Doctored photos and fabricated news articles by conspiracy theorists targeting Gates have gained traction since the start of the pandemic
Washington: Billionaire philanthropist Bill Gates on Thursday pushed back against some of the conspiracy theories spreading online accusing him of creating the coronavirus outbreak.
"It's a bad combination of pandemic and social media and people looking for a very simple explanation," the Microsoft founder said during a CNN Town Hall interview.
Doctored photos and fabricated news articles crafted by conspiracy theorists -- shared thousands of times on social media platforms and messaging apps, in various languages -- targeting Gates have gained traction online since the start of the pandemic.
A video accusing Gates of wanting "to eliminate 15 percent of the population" through vaccination and electronic microchips has racked up millions of views on YouTube.
"Our foundation has given more money to buy vaccines to save lives than any group," Gates said, referring to his eponymous foundation.
He has pledged $250 million in efforts to fight the pandemic, and his foundation has spent billions of dollars improving health care in developing countries over the past 20 years.
"So you just turn that around. You say, ok, we're making money and we're trying to kill people with vaccines or by inventing something," Gates continued.
"And at least it's true, we're associated with vaccines, but you actually have sort of flipped the connection," he said, adding he hopes the conspiracies don't generate "vaccine hesitancy."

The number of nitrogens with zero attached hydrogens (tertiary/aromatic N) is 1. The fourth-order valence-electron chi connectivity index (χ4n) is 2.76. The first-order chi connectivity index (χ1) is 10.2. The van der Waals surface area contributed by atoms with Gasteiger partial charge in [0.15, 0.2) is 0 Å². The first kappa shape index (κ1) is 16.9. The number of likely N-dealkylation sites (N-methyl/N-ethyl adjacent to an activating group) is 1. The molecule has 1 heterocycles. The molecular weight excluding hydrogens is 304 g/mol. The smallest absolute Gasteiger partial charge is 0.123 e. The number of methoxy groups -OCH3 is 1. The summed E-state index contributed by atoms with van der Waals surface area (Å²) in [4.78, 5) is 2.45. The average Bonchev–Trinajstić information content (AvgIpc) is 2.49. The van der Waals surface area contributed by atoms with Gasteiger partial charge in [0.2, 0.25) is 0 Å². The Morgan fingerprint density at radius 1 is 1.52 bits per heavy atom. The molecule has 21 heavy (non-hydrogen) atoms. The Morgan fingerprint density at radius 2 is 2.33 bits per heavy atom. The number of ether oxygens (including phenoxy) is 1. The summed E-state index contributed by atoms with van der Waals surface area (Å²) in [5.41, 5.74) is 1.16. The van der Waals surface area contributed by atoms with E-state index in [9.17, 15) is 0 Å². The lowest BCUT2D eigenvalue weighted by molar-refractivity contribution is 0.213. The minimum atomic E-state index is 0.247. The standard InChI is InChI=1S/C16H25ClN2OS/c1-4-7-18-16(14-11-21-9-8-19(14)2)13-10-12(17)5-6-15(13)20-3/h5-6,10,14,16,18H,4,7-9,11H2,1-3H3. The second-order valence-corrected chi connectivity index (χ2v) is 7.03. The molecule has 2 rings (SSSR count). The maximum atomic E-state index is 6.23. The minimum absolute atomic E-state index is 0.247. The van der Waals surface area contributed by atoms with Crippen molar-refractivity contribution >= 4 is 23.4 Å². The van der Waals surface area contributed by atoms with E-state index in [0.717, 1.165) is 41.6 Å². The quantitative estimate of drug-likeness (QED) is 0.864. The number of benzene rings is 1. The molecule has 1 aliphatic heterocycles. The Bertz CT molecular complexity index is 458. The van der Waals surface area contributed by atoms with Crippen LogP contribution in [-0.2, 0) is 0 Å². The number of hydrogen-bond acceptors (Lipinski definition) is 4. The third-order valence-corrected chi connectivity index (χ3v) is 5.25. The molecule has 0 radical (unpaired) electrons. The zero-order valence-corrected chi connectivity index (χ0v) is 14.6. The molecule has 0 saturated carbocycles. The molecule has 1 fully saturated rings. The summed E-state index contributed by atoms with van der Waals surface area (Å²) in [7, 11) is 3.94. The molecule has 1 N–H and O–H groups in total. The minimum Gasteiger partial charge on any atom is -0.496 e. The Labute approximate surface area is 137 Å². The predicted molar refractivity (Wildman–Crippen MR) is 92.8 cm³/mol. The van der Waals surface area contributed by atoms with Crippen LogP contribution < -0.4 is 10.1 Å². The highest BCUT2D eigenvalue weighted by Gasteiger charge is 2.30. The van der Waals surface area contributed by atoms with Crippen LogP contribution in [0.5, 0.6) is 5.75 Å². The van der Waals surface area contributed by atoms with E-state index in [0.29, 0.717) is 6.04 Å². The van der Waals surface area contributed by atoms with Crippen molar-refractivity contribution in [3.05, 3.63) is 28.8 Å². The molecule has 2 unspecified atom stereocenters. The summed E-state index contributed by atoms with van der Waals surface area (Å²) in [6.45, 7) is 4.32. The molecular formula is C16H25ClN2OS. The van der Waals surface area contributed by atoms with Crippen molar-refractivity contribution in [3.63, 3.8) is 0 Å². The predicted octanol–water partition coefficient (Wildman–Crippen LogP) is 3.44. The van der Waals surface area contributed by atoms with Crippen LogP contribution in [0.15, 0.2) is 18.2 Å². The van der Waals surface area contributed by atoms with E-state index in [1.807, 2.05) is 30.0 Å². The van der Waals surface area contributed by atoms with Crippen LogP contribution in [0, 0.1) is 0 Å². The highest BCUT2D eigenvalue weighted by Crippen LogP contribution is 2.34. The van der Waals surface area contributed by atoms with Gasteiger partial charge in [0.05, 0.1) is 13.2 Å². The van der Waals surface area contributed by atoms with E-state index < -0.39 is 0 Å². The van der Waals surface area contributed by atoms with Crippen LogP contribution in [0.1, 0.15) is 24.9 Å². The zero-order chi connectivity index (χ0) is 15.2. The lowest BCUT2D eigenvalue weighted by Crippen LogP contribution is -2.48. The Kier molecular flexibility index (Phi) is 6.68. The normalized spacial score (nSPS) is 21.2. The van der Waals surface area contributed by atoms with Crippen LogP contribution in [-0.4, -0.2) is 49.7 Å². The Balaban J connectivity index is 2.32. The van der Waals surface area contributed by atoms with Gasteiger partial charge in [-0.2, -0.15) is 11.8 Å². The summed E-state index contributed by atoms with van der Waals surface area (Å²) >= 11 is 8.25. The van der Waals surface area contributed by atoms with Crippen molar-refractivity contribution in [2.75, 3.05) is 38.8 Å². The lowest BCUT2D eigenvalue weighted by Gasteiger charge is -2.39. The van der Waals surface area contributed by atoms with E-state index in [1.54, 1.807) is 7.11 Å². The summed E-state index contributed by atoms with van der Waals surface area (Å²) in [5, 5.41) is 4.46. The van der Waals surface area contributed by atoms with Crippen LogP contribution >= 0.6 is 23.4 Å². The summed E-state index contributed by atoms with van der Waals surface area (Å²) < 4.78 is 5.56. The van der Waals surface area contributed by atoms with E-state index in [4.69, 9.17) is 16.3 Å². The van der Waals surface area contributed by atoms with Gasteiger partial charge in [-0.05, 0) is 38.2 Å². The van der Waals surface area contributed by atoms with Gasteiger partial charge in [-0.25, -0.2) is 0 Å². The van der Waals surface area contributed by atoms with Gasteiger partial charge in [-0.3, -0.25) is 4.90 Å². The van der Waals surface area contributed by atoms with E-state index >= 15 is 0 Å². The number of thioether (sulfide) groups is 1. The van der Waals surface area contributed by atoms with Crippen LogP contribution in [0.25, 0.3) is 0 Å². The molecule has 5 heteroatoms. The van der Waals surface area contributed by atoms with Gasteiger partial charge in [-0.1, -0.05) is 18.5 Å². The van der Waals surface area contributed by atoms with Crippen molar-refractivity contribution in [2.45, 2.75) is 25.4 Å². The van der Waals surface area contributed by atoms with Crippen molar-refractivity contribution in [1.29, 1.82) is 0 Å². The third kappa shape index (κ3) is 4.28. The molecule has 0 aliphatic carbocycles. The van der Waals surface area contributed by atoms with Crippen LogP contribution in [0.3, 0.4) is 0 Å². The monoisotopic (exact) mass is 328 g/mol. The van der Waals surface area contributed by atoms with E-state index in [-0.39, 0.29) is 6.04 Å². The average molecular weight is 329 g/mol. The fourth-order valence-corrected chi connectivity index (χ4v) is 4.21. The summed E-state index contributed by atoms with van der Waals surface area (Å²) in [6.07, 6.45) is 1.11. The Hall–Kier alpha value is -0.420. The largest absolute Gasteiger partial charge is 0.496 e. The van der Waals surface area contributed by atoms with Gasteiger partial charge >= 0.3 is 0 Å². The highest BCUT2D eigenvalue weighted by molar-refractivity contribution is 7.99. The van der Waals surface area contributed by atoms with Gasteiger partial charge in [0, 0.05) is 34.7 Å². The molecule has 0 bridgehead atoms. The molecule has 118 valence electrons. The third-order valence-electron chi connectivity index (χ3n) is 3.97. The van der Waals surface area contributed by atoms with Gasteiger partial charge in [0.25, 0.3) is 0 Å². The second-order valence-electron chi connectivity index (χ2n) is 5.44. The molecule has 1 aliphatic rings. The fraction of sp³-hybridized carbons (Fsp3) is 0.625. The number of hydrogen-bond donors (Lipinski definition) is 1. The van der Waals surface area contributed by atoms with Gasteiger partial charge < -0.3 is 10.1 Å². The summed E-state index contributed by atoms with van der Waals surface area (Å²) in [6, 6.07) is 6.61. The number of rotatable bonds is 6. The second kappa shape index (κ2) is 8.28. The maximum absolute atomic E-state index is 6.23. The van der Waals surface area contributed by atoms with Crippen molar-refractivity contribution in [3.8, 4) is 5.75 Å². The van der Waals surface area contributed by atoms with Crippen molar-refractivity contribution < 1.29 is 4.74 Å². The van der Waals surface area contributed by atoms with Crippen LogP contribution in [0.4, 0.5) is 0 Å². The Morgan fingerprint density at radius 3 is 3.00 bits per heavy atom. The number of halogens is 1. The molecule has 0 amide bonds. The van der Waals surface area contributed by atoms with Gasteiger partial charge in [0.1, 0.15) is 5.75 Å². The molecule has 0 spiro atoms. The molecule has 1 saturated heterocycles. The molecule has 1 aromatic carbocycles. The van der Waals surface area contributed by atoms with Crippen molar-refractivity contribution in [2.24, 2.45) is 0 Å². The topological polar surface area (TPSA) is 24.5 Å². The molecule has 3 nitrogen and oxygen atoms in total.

Since the start of the crisis, AFP Fact Check has debunked dozens of anti-Gates rumors circulating on platforms like Facebook, WhatsApp and Instagram in languages including English, French, Spanish, Polish and Czech.
A number of accusations, including posts claiming that the FBI arrested Gates for biological terrorism or that he supports a Western plot to poison Africans, share a common thread.
They accuse the tycoon of exploiting the crisis, whether it is to "control people" or make money from selling vaccines.
"I'm a big believer in getting the truth out," Gates told CNN.
It is not the first time Gates has found himself targeted by conspiracy theorists. When Zika virus broke out in 2015 in Brazil, he was one of several powerful Western figures blamed for the disease.
Other rumors claim he is secretly a lizard, an old favorite among online trolls.